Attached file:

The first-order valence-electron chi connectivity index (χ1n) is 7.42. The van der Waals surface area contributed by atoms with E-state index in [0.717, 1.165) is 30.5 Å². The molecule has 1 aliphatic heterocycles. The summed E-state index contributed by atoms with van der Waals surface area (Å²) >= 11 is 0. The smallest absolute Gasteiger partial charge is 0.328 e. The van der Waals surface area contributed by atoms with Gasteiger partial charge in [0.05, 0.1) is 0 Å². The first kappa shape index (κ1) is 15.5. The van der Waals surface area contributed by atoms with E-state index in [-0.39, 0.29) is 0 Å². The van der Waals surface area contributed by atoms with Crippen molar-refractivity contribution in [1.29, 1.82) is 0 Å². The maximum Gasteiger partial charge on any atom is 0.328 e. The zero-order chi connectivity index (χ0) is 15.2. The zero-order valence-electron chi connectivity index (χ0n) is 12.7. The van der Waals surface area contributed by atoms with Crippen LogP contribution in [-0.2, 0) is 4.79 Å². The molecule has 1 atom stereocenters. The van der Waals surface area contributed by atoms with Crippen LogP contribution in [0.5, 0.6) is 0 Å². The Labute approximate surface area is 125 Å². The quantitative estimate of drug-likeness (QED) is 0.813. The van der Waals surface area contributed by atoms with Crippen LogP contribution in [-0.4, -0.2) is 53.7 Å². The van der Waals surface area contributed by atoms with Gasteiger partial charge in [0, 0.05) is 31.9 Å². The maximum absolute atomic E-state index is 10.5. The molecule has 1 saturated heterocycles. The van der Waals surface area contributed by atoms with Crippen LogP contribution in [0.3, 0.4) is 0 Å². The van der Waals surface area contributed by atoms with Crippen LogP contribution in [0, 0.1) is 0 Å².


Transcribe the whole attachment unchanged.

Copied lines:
The first-order valence-electron chi connectivity index (χ1n) is 7.42. The van der Waals surface area contributed by atoms with E-state index in [0.717, 1.165) is 30.5 Å². The molecule has 1 aliphatic heterocycles. The summed E-state index contributed by atoms with van der Waals surface area (Å²) >= 11 is 0. The smallest absolute Gasteiger partial charge is 0.328 e. The van der Waals surface area contributed by atoms with Gasteiger partial charge in [0.05, 0.1) is 0 Å². The first kappa shape index (κ1) is 15.5. The van der Waals surface area contributed by atoms with E-state index in [-0.39, 0.29) is 0 Å². The van der Waals surface area contributed by atoms with Crippen molar-refractivity contribution in [1.29, 1.82) is 0 Å². The maximum Gasteiger partial charge on any atom is 0.328 e. The zero-order chi connectivity index (χ0) is 15.2. The zero-order valence-electron chi connectivity index (χ0n) is 12.7. The van der Waals surface area contributed by atoms with Crippen LogP contribution in [-0.2, 0) is 4.79 Å². The molecule has 1 atom stereocenters. The van der Waals surface area contributed by atoms with Crippen LogP contribution in [0.5, 0.6) is 0 Å². The Labute approximate surface area is 125 Å². The quantitative estimate of drug-likeness (QED) is 0.813. The van der Waals surface area contributed by atoms with Crippen LogP contribution in [-0.4, -0.2) is 53.7 Å². The van der Waals surface area contributed by atoms with Gasteiger partial charge in [0, 0.05) is 31.9 Å². The maximum absolute atomic E-state index is 10.5. The molecule has 1 saturated heterocycles. The van der Waals surface area contributed by atoms with Crippen LogP contribution in [0.3, 0.4) is 0 Å². The van der Waals surface area contributed by atoms with Crippen LogP contribution in [0, 0.1) is 0 Å².